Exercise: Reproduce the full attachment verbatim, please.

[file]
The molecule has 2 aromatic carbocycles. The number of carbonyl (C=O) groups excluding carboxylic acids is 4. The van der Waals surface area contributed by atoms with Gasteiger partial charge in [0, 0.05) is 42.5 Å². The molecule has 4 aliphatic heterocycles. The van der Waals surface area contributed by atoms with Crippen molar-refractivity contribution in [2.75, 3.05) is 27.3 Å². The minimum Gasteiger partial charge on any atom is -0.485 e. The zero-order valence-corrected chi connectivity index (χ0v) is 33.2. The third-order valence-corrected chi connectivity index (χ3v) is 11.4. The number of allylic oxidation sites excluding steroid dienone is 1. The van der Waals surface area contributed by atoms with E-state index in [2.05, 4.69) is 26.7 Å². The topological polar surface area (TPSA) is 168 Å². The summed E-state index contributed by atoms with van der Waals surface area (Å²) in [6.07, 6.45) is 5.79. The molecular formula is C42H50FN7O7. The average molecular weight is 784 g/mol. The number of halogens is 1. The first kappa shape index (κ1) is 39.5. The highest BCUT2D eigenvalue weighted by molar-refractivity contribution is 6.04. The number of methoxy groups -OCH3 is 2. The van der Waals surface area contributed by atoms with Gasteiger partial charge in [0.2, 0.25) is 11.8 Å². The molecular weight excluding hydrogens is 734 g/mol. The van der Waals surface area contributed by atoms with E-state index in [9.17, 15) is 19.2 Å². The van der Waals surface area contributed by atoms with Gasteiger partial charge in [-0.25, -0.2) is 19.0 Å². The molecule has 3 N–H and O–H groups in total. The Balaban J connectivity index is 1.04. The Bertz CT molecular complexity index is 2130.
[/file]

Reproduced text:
The molecule has 2 aromatic carbocycles. The number of carbonyl (C=O) groups excluding carboxylic acids is 4. The van der Waals surface area contributed by atoms with Gasteiger partial charge in [0, 0.05) is 42.5 Å². The molecule has 4 aliphatic heterocycles. The van der Waals surface area contributed by atoms with Crippen molar-refractivity contribution in [2.75, 3.05) is 27.3 Å². The minimum Gasteiger partial charge on any atom is -0.485 e. The zero-order valence-corrected chi connectivity index (χ0v) is 33.2. The third-order valence-corrected chi connectivity index (χ3v) is 11.4. The number of allylic oxidation sites excluding steroid dienone is 1. The van der Waals surface area contributed by atoms with E-state index in [2.05, 4.69) is 26.7 Å². The topological polar surface area (TPSA) is 168 Å². The summed E-state index contributed by atoms with van der Waals surface area (Å²) in [6.07, 6.45) is 5.79. The molecular formula is C42H50FN7O7. The average molecular weight is 784 g/mol. The number of halogens is 1. The first kappa shape index (κ1) is 39.5. The highest BCUT2D eigenvalue weighted by molar-refractivity contribution is 6.04. The number of methoxy groups -OCH3 is 2. The van der Waals surface area contributed by atoms with Gasteiger partial charge in [0.2, 0.25) is 11.8 Å². The molecular weight excluding hydrogens is 734 g/mol. The van der Waals surface area contributed by atoms with E-state index in [9.17, 15) is 19.2 Å². The van der Waals surface area contributed by atoms with Gasteiger partial charge in [-0.25, -0.2) is 19.0 Å². The molecule has 3 N–H and O–H groups in total. The Balaban J connectivity index is 1.04. The Bertz CT molecular complexity index is 2130.